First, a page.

Haunted sites mentioned in the book include:

  • Cecil County - Holly Hall, Old Bohemia, Mitchell House

  • Kent County - Cosden Murder Farm, White House Farm, St. Paul's Cemetery & Bridge, Kitty Knight House

  • Queen Anne's County - Bloomingdale, Kent Manor Inn

  • Caroline County - The Tale of Wish Shepherd, The Murder Sallie Dean, Athol - a Child's Ghost in Henderson, Willson's Chance

  • Talbot County - The Lost City of Dover, Whitemarsh Cemetery, The Wilderness, Tunis Mills Hanging Tree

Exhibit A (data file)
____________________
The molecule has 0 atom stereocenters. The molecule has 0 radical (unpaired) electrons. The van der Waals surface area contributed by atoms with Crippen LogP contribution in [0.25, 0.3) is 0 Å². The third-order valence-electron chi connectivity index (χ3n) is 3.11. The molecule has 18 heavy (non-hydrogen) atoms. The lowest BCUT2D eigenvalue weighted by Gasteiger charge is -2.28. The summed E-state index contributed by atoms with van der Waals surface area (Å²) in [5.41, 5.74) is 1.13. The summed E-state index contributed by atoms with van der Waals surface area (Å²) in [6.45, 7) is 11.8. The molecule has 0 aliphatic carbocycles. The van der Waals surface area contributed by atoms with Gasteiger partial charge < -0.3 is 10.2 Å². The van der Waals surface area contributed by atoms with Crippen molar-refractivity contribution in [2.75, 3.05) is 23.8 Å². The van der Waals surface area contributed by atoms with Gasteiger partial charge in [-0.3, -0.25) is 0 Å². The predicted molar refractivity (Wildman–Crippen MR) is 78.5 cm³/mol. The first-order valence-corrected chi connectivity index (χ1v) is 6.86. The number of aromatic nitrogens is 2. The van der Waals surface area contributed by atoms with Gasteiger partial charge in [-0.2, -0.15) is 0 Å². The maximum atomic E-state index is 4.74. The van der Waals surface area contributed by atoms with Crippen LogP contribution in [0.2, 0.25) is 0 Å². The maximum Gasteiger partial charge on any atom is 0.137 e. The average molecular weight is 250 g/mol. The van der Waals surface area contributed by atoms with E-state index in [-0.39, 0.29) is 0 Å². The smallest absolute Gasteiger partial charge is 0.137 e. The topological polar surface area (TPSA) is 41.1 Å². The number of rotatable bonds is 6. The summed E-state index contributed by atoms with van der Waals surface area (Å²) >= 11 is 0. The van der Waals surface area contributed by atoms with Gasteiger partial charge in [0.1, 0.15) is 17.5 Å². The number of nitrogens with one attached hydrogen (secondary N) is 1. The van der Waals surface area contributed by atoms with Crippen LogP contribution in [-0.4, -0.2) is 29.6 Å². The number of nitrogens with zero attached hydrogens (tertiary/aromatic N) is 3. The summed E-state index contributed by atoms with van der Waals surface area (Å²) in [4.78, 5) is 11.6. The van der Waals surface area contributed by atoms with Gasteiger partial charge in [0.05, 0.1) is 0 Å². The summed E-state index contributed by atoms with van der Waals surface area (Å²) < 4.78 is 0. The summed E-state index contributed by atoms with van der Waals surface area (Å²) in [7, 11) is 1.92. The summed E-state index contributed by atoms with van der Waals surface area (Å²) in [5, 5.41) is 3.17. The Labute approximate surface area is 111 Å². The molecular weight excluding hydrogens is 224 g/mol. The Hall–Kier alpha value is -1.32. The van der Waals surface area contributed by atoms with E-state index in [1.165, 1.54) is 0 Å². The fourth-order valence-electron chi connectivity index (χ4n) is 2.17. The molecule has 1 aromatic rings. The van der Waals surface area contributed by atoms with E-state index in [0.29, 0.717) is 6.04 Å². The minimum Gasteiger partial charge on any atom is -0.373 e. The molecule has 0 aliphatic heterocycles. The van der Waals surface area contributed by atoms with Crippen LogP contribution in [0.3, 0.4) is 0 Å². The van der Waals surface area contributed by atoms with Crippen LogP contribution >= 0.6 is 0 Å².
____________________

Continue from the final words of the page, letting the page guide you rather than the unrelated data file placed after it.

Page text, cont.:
• Dorchester County - Shoal Creek Manor, Patty Cannon's Trail of Tears, Suicide Bridge, Green Briar Swamp & Big Lizz, Tales From Down Below

  • Wicomico County - The Ghost Light Road

  • Worcester County - Cellar House, the Snow Hill Inn

  • Somerset County - Ananias Crockett's House, Holland's Island, Vance Miles House.

Tales include narratives given to Salisbury University Folklore students thirty years ago, describing hauntings, ghosts and legends of the Eastern Shore.